I sent this as an email to Dave Winer but I'm posting it here so he has somewhere to point: This is just a shell of an idea hardly worth blogging, but if you're getting into the comment spam issue it is worth sharing. tcp.im could be used to IM a managing editor of a Manila site when something is posted so they can take swift action. For a relatively low-flow site, one could even require all comments to be approved, and not unduly hamper flow.
Untitled markpasc post: Hint for Radio IM: deHTMLize an item with string.htmlToEmail. A few hints and tips regarding coding and decoding in tcp.im: Both AIM and Jabber have the ability to send HTML messages on the network, as do many of the other IM systems. (All that I know of can send formatted text, I don't know that they are all HTML as opposed to, say, RTF.) However, they are almost completely different.
With the (impending) release of tcp.im to the general public, this marks a transition of my Jabber only feed. If you are reading this feed solely to watch the status of the Jabber work as it goes public, you can unsubscribe now; it's done. I will continue to blog interesting things people do with Jabber in Radio and any further Jabber-specific work I do, if any.
Heads-up, some time in the next few hours (Murphy-willing) we're going to release tcp.im, which allows Radio and Frontier to be an instant messaging client or server (either can be either). It was a collaboration between Eric Soroos, Jeremy Bowers and myself; with Jake Savin doing the close. There may be some bugs and more docs to write over the next few days. Should be final on Monday. Excellent.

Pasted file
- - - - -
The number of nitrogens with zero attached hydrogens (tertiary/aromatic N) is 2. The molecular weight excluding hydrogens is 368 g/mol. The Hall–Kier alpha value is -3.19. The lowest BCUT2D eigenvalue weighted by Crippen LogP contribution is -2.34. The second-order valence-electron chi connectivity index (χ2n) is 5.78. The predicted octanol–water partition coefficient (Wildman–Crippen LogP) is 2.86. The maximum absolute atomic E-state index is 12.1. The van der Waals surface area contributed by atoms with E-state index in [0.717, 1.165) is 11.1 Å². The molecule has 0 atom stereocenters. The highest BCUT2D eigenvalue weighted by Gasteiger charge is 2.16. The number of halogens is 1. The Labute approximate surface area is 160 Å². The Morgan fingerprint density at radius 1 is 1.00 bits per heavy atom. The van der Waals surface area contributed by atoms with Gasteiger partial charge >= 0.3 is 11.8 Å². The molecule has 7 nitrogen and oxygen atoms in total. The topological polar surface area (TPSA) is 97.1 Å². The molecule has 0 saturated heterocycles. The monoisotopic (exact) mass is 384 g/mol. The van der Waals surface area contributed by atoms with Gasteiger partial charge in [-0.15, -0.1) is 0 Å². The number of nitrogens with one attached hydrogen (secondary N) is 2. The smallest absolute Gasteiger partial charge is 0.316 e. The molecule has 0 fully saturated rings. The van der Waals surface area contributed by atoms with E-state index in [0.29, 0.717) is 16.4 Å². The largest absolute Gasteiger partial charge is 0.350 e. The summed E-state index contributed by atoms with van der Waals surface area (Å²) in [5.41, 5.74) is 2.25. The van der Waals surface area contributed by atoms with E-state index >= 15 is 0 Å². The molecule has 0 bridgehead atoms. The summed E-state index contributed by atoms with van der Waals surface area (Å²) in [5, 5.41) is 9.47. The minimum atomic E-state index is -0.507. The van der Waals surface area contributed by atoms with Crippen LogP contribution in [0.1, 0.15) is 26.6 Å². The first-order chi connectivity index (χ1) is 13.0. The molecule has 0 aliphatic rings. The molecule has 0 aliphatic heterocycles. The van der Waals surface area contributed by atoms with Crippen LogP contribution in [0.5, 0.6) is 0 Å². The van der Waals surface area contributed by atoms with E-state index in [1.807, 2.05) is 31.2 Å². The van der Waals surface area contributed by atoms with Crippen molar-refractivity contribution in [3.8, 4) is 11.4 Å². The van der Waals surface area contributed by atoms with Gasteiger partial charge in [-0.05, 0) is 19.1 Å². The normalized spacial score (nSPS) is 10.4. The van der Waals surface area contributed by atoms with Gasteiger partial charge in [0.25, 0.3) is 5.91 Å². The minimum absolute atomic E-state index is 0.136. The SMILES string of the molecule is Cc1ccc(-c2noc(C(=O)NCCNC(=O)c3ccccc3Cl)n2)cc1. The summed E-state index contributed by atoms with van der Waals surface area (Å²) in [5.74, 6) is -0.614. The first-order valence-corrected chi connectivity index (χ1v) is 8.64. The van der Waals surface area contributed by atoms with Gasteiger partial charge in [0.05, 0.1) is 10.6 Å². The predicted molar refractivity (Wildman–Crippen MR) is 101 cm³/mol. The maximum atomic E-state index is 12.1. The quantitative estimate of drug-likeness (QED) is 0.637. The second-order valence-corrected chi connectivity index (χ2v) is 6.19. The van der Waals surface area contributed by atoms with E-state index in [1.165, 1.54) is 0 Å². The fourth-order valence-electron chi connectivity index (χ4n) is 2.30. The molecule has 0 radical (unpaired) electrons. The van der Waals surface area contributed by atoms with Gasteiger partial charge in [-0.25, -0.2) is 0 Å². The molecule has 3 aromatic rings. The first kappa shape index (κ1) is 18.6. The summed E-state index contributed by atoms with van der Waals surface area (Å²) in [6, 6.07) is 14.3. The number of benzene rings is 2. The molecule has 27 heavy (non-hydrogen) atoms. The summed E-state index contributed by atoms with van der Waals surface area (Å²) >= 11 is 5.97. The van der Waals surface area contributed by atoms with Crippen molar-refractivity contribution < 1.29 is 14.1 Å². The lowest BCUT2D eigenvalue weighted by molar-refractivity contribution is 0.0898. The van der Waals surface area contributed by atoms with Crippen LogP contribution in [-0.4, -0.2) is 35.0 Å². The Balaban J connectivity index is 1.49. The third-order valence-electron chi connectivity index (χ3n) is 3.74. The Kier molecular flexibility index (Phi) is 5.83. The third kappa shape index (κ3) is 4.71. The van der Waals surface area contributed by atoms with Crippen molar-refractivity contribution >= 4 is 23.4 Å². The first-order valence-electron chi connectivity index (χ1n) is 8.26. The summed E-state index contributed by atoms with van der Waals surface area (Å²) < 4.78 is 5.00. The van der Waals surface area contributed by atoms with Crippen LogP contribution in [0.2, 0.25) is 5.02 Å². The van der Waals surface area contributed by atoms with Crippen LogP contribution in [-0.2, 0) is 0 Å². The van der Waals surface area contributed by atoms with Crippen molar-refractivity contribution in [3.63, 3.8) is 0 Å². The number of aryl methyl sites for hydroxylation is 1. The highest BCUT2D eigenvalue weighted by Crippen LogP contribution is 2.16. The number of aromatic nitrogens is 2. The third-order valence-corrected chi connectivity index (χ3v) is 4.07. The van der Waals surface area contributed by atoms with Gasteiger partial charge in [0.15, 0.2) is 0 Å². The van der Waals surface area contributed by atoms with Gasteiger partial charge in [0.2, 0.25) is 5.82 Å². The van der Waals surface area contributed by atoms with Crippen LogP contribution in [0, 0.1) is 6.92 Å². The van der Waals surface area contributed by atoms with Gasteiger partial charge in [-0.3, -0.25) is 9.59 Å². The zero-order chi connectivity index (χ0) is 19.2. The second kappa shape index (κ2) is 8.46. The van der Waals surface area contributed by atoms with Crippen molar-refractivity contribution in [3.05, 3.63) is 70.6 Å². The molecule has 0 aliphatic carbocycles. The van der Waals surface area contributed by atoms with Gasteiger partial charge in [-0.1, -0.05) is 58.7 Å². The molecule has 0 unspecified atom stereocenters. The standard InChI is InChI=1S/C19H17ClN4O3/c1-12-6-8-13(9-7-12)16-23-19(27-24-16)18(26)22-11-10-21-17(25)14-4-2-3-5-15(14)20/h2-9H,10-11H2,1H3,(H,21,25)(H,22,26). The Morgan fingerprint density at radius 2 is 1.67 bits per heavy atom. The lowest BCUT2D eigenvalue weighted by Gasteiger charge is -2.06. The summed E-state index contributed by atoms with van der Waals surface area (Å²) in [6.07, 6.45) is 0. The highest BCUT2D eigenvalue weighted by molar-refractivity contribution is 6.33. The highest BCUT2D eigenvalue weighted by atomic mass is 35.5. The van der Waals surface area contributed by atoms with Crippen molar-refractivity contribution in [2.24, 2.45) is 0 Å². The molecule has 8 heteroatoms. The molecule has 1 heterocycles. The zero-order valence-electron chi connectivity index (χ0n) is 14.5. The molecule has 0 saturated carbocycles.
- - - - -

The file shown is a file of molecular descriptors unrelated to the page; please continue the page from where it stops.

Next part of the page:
A Jabber update: As you may have seen on Scripting News, there's this "tcp.im" thing which we're still hammering out. Exactly what happens with the Jabber code I've written depends on what happens over the next few days, and whether or not Dave decides to ship it standard to everybody with Radio. (Personally, I'm hoping we can get both Jabber and AIM support over the next few days to the point where we can ship both, but obviously what finally happens isn't my call ;-) )
A new release of the Jabber framework for RU and Frontier. (The prefs page will probably work only in RU.) Info in the title link, and the changes page (if you've installed it).
I've done the coding for the transition to the new framework architecture for Jabber, and I'm now testing it, trying to run down all the code paths, checking my TODO list, seeing what happens when I disconnect the network. Also got a bit of documentation to sift through and correct, which I'm doing right now. I also want to once again look into the possibility of adding Jabber functionality to xml.
I've definately decided to go with the Jabber stuff I described earlier. A few more advantages: Threading issues are simpler. If the users are responsible for re-establishing connections, there's a nasty time while the system is logging in, but the server will reject any other messages, like I said. If I take control of the re-establishment, it's easy to block these messages. There are also a few misc. places where I could construct a multi-threaded scenario where something bad happened; this reduces, and I think eliminates, those.
The Jabber framework approaches a critical turning point in its evolution: How the API for connecting other Radio/Frontier stuff works. Actually, we've stepped a bit past it, with the release of .7, which has a first cut at such an API. And I've learned a few things. Right now, the whole API centers around the idea that you may possibly have multiple Jabber connections. Every call takes a "connection reference"
In case this is your primary way of getting info about the Jabber stuff I'm doing, I've released a .7 release of the Jabber verbs, which can be obtained by downloading or updating your current copy. Big news is the introduction of an event system, which makes responding to things easy, now. You can write a bot.